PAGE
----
30 October 2009

What would you do with your $500,000?

This [unedited] guest post is by a student in my EEP100 class (background post).
Please praise/critique/comment on its economic quality and importance to you.


Hak Ryul Kim says:

Nowadays, ‘studying abroad’ became one of the most concerned educational issues in South Korea. The competition in the education of Korean high schools led students to seek for other opportunities abroad. The ultimate goal is to graduate from the high ranked universities mainly for its name value. This might sound quite extreme; yet, it is the reality that the Korean education values purely the names and the reputation of the universities. People judge one’s intelligence solely on which school or college he/she went to. Such perspectives on the educational system led parents to spend more and more money for their kids to study abroad. Recently, research has been done on Korean students who have completed their study abroad up to college. According to the research, Korean expenditure on education and language training abroad is $138 million per year; individually they spend approximately $500,000 on average to study at a private boarding high school and a private university (4 year bases) in U.S. It is 2~5 times more than receiving the best possible education in Korea. You might wonder why they don’t just go to public schools in the U.S. Since international students have to pay almost the same amount of tuition fees for public high schools/state universities as other private schools in the U.S, people tend to choose private schools. Then what happens after, when their half million dollar education is done? 60% of people get jobs in Korea, and their first salary is marked to be $36,000 on average, which is only 30% higher than those who studied in Korean high schools and universities. 24% were employed in U.S with average starting salary of $80,000. And the remaining 15% of students who studied in U.S suffer from unemployment.

Bottom Line: What is the opportunity cost in this case? Is it worthy for foreign students to have “better” education in the U.S, that costs half a million dollars or is it simply just a waste of money as the statistics show? In my case, studying abroad is more than the numbers that we see; it is more about experiencing and overcoming difficulties at a young age. It is an expensive cost to pay, but not so much for the experiences you can get.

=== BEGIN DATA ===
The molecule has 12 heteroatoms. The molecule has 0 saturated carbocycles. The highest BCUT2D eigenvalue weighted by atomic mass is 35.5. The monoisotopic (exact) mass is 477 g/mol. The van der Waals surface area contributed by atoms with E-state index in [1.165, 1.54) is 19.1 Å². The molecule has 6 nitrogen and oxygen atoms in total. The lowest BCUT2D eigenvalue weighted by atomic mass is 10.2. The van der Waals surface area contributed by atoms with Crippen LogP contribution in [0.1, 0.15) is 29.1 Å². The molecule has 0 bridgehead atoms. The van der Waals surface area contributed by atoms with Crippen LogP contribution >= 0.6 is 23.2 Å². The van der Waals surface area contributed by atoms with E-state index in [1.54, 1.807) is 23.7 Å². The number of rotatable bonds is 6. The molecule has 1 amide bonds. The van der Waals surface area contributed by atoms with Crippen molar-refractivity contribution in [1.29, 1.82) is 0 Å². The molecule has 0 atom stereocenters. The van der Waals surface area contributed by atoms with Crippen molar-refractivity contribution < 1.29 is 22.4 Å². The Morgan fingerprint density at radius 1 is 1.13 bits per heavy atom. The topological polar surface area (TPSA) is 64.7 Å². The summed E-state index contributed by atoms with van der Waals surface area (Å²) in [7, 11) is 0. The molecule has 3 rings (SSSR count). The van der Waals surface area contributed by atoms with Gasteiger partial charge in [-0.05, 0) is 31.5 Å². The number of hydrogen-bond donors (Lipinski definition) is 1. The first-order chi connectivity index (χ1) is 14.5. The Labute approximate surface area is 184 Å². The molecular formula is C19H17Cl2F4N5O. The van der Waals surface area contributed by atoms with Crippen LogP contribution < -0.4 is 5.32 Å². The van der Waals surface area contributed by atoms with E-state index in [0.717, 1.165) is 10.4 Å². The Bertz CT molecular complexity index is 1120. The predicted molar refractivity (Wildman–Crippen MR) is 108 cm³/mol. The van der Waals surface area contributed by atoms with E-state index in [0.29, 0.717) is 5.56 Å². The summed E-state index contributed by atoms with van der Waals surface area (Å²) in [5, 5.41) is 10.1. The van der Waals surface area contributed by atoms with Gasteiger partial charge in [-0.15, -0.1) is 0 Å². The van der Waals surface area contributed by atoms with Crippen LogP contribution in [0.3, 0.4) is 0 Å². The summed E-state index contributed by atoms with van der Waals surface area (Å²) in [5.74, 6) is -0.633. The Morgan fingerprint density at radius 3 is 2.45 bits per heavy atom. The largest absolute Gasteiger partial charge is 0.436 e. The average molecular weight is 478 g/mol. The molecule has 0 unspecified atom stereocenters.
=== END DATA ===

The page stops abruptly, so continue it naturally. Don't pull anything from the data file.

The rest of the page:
3 comments:

  1. In my opinion, after some time the most important thing that remains from the university experience is your lifelong friendships and the relations you develope with teachers, who will provide you with important contacts and connections.

    Maybe your experience is different.

    One thing is for sure, tghe things you learn are obsolete after a few years. You really start to learn in real life.

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  2. Some of the best entrepreneurs were college drop outs, just saying...

    Okay, on a serious note education matters, but why not get the best possible education in YOUR city, paying into YOUR economy and then try to work for YOUR country, especially if it's cheaper and quality is the same. I am all for globalization of education, but in my opinion a talented individual will succeed with or without fancy US diploma.

    You can study undergrad at home and if you really want it get masters or postdoc in the country of your choice.

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  3. You have looked simply at the one-year payback for your $500k, you need to amortise this cost across your complete career, maybe 40 years. That's $12.5k per year excluding interest.

    I have no figures, but I would expect that for those 24% who start on $80k per year, by the time they reach retirement that $500k will be chump change, and those that stayed at home at a local Uni and started on $36k will not be on a lot more. The trick is for you (and your parents, given that they are probably the ones ponying up the cash up front) to understand if you are going to be in that 24% and worth the investment, or if you are going to be in that 15% and be unemployed.

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